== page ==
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Introduction: Business Geography and Globalization

Transnational Corporations
and Foreign Direct Investment
International Trade and
Cross Border Transaction
Connectivity One Click World Free Market &
Comparative Advantage
McDonaldization

Passion-Invention-Dedication that's all you need to start

Engineering and development rule over Business

Business geography involves the application of geographic knowledge and information as well as geospatial techniques in making businesses decisions. Besides the demand, supply and profit equations, it concentrates more on the intangible aspects such as VALUES, CULTURES, DEVELOPMENT, INNOVATION and the aspect of SUSTAINABILITY to make a futuristic business decision. It requires deep understanding of the concept of globalization.

Globalization can be defined as –

“The growing interdependence of countries worldwide through the increasing volume and variety of cross border transactions in goods and services and of international capital flows, and through the more rapid and widespread diffusion of technology” (source: IMF). It is a process that erodes national boundaries, integrates national economies, culture, technologies and governance, and produces complex relations of mutual interdependence.

Global Village: The modern concept of globalization was born academically with the concept of global village. The term global village was popularised by Marshall McLuhan, in his books The Gutenberg Galaxy: The Making of Typographic Man (1962). He pointed out the role of electronic media to create unified communities. He visualized the world as a global village, empowered by electric technology and the instantaneous movement of information. and predicted the World Wide Web almost 30 years before it was invented.

What is development?

  • Development is about improving people’s lives to ensure quality of life while promoting human dignity and respect. It means positive change for betterment.
  • It means more equal society, justice for everyone, chance to earn a good living and ability to meet the basic needs of life in terms of access to food, water, sanitation, quality education, health services.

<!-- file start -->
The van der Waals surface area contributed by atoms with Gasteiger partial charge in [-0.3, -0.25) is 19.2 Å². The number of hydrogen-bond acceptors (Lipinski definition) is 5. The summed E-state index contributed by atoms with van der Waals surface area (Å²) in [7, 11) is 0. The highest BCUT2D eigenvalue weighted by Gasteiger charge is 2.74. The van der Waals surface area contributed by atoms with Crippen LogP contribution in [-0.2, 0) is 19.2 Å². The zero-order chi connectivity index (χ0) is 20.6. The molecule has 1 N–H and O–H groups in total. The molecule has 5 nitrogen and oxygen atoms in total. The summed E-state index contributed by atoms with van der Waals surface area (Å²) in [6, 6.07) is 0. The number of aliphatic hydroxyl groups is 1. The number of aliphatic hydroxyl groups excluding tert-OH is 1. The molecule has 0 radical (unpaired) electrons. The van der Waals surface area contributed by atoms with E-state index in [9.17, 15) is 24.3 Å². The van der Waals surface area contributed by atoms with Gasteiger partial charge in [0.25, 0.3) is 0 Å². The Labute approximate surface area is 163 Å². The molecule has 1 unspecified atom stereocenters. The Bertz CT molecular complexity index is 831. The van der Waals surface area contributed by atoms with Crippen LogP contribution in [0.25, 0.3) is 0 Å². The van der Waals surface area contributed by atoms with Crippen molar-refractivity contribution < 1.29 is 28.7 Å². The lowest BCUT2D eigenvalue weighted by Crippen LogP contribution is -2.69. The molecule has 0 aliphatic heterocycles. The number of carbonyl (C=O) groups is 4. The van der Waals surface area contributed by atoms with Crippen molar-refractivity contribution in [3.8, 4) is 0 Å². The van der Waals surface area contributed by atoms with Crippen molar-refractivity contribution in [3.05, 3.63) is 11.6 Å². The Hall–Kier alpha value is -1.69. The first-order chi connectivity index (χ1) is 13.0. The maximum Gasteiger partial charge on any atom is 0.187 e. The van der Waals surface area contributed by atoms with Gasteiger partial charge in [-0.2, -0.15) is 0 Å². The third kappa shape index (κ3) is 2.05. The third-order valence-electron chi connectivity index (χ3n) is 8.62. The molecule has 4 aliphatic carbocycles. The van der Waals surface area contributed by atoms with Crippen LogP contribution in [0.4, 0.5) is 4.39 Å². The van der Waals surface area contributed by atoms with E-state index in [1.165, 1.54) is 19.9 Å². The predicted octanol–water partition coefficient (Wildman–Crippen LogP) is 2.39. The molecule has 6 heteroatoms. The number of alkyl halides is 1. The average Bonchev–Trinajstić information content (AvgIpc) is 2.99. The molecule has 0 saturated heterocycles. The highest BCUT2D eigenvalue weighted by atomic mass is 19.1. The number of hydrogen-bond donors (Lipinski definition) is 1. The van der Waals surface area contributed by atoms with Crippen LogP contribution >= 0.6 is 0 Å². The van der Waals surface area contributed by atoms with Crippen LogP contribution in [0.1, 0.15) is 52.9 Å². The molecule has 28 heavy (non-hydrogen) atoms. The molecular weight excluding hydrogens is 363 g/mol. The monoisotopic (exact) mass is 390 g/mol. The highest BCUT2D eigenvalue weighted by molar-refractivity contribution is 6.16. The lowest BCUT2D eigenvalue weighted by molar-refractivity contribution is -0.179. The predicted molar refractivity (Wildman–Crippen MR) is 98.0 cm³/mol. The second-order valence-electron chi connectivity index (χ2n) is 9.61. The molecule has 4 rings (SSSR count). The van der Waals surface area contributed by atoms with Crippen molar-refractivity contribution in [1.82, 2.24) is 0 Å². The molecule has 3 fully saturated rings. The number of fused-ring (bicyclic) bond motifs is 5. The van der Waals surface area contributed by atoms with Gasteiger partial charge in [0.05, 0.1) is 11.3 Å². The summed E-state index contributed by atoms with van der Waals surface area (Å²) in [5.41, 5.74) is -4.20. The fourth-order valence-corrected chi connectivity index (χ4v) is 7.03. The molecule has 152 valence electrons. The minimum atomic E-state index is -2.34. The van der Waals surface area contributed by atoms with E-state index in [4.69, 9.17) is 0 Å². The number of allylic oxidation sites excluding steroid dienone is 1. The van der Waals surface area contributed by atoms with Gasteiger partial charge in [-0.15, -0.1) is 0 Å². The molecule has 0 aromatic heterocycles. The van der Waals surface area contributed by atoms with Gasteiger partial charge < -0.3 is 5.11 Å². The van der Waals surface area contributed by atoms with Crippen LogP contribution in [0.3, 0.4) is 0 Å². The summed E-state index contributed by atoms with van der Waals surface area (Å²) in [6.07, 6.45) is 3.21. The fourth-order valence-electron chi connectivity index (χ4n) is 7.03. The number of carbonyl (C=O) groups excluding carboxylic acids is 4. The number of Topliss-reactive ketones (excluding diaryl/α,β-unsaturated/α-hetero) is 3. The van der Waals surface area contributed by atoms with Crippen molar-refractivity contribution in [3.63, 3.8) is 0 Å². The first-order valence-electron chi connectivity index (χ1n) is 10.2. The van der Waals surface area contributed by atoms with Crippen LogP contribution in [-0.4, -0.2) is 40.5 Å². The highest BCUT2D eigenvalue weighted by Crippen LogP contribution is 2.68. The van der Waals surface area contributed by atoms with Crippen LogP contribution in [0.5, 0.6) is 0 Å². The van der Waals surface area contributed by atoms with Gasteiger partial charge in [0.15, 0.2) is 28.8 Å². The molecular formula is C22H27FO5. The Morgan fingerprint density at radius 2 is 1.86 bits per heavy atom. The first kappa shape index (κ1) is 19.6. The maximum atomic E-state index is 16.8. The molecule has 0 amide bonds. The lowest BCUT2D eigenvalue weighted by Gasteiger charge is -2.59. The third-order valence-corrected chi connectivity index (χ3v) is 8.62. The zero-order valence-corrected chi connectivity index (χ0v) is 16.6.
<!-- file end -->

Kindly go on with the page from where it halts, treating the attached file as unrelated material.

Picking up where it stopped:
• Development is about finding ways to live sustainably
  • Development is not purely an economic phenomenon but a multi-dimensional process involving reorganization and reorientation of the entire economic and social system
  • Expansion of human freedom should both be viewed as the primary end and the principle means of development (views of Prof. Amartya Sen in his book Development as Freedom. Sen received Nobel prize in Economics for his contribution in developmental studies).

Developmental Approaches : How to stimulate development in a country

Top down development: Require large scale State (public) investment 

  • This is usually large scale development, carried out by government or international organization
  • It is done by people from outside area/ it is imposed upon the area or people by outside organization
  • It is often well funded and can respond quickly to disaster eg. Aswan Dam, or emergency relief
  • The local people are hardly involved in the decision making process

Bottom-up development: Social entrepreneurship approach

  • It is small scale and mostly labour intensive
  • It involves local communities and local people eg. building earth dam, cottage industries
  • The local people are involved in decision making process
  • Run by the local communities for the local people eg. Grameen bank of Bangladesh

Sustainable development: Environmental, economic and social well-being for today and tomorrow

Sustainable development has been defined in many ways, but the most frequently quoted definition is from Our Common Future, also known as the Brundtland commission Report, 1987 (Geo Harlem Brundtland, former prime minister of Norway, Headed the commission) to the World Commission on environment and development.

“Sustainable development.. is the development that meets the needs of the present without compromising the ability of the future generations to meet their own needs. (Brundtland commission Report, 1987)

How micro-finance to the poor women in rural areas changed their lives : The case of Bangladesh Grameen Bank

Muhamad Yunus received Nobel Price Prize in 2006 for his profound contribution to the development of the rural areas of Bangladesh through Grameen Bank efforts. Here is the link of the Nobel Prize Committee on the facts of the Grameen Bank effort.   

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